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ISSLS Award, 2013

ISSLS Award, 2013

Research by a team of spine surgeons from our hospital has found that 60 per cent of instances of spinal disc prolapse happen because of avulsion (tearing away) of the bone and ligament junction, as against the traditional belief that it is caused by the tear of the annulus fibrosus – a thick fibrous capsule that covers the lumbar disc. The research has fetched the team the ISSLS Award, instituted by the International Society for Study of Lumbar Spine.

The normal lumbar disc has a jelly-like substance in the centre, which is enclosed by a thin cartilage plate at the junction with the bone and by a thick fibrous capsule called the annulus fibrosus.

Traditionally, it was believed that a disc bulged due to the weakening of the annulus fibrosus and when this tore it led to a complete prolapse.

The annulus fibrosus is formed by many layers of collagen and fibrous tissues and hence there has been a lot of research at the micro and molecular levels on its nature, biochemical content and also the nature of collagen and fibrous tissue.

There has also been lot of studies through gene therapy and tissue engineering to strengthen the annulus fibrosus, according to S. Rajasekaran, Chairman of the Department of Spine Surgery of Ganga Hospital, who led the research. The other members of the team are Ajoy Shetty, Rishi Kanna and V. Tubaki.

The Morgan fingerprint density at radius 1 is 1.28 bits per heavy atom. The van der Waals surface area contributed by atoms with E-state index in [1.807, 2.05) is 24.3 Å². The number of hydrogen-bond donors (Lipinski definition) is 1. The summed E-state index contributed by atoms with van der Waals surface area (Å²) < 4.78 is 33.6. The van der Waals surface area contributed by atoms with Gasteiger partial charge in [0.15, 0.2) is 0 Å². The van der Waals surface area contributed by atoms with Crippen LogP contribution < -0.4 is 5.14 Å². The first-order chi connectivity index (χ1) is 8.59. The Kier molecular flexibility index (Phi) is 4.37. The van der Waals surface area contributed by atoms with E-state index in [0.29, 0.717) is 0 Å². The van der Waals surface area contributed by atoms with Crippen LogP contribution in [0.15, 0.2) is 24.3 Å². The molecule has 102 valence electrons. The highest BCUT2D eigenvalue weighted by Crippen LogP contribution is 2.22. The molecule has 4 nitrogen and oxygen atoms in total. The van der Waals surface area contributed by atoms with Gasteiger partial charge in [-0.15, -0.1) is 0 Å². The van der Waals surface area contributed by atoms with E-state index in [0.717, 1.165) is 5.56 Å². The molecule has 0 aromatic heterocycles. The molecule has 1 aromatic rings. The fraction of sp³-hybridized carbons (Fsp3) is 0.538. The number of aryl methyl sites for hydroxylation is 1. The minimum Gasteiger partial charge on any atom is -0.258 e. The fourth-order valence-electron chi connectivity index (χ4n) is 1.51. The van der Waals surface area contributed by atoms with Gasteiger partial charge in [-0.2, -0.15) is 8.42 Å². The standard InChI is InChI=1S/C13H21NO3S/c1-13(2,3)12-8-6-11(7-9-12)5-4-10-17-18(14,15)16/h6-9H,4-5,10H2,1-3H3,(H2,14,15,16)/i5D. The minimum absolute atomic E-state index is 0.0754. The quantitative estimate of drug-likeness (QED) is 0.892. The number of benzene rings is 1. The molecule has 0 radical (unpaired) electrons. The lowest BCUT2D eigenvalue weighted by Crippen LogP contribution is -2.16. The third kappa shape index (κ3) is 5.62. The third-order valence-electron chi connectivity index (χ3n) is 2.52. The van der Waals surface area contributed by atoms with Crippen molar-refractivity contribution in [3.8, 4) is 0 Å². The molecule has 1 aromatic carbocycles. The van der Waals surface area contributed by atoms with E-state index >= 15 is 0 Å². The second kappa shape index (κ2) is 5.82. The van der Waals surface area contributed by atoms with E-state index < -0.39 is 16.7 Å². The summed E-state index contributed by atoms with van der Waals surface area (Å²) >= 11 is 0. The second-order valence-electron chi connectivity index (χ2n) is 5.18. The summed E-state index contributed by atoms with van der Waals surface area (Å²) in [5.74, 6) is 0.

The spine team of this hospital won the ISSLS Award in 2004 and 2010 for researches into spinal problems. The International Society for the Study of the Lumbar Spine was founded in 1974 to bring together all researchers throughout the world who have richly contributed to understanding the lumbar spine.

The traditional belief about how the prolapse occurred was based on animal and cadaver studies. The latest finding was based on the study of patients who complained of problems and underwent treatment. The research titled 'The Anatomy of Failure in Lumbar Disc Herniations in Humans' involved careful study of 189 patients, trying to locate the initial point of failure. High definition radiological studies revealed a tearing away of the end plate at the ligament-bone junction in nearly 60 per cent of the patients. Contrary to the traditional belief that the disc fails by a tear in the annulus fibrosus, the team found that failure by bony avulsion (tearing away) of the ligament bone junction is more common. This was confirmed by intraoperative findings during microdiscectomy surgery. Serial histopathology sections of the prolapsed disc also proved this.